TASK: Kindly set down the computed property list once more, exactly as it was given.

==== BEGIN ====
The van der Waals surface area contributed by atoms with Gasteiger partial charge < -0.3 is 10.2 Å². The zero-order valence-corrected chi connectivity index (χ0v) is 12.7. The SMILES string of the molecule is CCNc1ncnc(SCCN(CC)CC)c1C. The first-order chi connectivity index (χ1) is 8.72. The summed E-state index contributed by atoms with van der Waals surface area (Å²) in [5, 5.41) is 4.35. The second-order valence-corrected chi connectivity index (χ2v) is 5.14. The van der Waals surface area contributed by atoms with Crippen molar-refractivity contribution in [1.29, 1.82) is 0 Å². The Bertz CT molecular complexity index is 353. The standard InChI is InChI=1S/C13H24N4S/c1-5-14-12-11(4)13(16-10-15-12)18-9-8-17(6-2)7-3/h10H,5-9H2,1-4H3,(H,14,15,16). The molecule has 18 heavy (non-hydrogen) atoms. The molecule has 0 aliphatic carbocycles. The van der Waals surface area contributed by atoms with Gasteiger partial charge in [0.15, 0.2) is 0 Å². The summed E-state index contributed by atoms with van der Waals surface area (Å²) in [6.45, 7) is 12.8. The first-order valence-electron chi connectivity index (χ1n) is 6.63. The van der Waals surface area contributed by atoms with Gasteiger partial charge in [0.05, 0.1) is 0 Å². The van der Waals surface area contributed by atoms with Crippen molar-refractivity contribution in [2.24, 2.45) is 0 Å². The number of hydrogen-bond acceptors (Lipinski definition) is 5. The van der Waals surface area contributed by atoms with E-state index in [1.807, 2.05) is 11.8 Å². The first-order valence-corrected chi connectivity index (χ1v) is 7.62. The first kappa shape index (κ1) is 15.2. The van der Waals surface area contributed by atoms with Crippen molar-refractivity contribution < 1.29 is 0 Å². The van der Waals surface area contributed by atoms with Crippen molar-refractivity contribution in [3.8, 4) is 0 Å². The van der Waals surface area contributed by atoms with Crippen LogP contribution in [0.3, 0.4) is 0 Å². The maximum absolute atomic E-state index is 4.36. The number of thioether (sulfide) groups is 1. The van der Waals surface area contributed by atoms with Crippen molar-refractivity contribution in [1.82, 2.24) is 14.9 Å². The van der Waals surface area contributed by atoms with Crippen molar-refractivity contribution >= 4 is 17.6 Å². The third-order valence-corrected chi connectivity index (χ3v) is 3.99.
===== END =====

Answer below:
The van der Waals surface area contributed by atoms with Gasteiger partial charge < -0.3 is 10.2 Å². The zero-order valence-corrected chi connectivity index (χ0v) is 12.7. The SMILES string of the molecule is CCNc1ncnc(SCCN(CC)CC)c1C. The first-order chi connectivity index (χ1) is 8.72. The summed E-state index contributed by atoms with van der Waals surface area (Å²) in [5, 5.41) is 4.35. The second-order valence-corrected chi connectivity index (χ2v) is 5.14. The van der Waals surface area contributed by atoms with Crippen molar-refractivity contribution in [1.29, 1.82) is 0 Å². The Bertz CT molecular complexity index is 353. The standard InChI is InChI=1S/C13H24N4S/c1-5-14-12-11(4)13(16-10-15-12)18-9-8-17(6-2)7-3/h10H,5-9H2,1-4H3,(H,14,15,16). The molecule has 18 heavy (non-hydrogen) atoms. The molecule has 0 aliphatic carbocycles. The van der Waals surface area contributed by atoms with Gasteiger partial charge in [0.15, 0.2) is 0 Å². The summed E-state index contributed by atoms with van der Waals surface area (Å²) in [6.45, 7) is 12.8. The first-order valence-electron chi connectivity index (χ1n) is 6.63. The van der Waals surface area contributed by atoms with Gasteiger partial charge in [0.05, 0.1) is 0 Å². The van der Waals surface area contributed by atoms with Crippen molar-refractivity contribution in [2.24, 2.45) is 0 Å². The number of hydrogen-bond acceptors (Lipinski definition) is 5. The van der Waals surface area contributed by atoms with E-state index in [1.807, 2.05) is 11.8 Å². The first-order valence-corrected chi connectivity index (χ1v) is 7.62. The first kappa shape index (κ1) is 15.2. The van der Waals surface area contributed by atoms with Crippen molar-refractivity contribution < 1.29 is 0 Å². The van der Waals surface area contributed by atoms with Crippen molar-refractivity contribution in [3.8, 4) is 0 Å². The van der Waals surface area contributed by atoms with Crippen LogP contribution in [0.3, 0.4) is 0 Å². The maximum absolute atomic E-state index is 4.36. The number of thioether (sulfide) groups is 1. The van der Waals surface area contributed by atoms with Crippen molar-refractivity contribution in [1.82, 2.24) is 14.9 Å². The van der Waals surface area contributed by atoms with Crippen molar-refractivity contribution >= 4 is 17.6 Å². The third-order valence-corrected chi connectivity index (χ3v) is 3.99.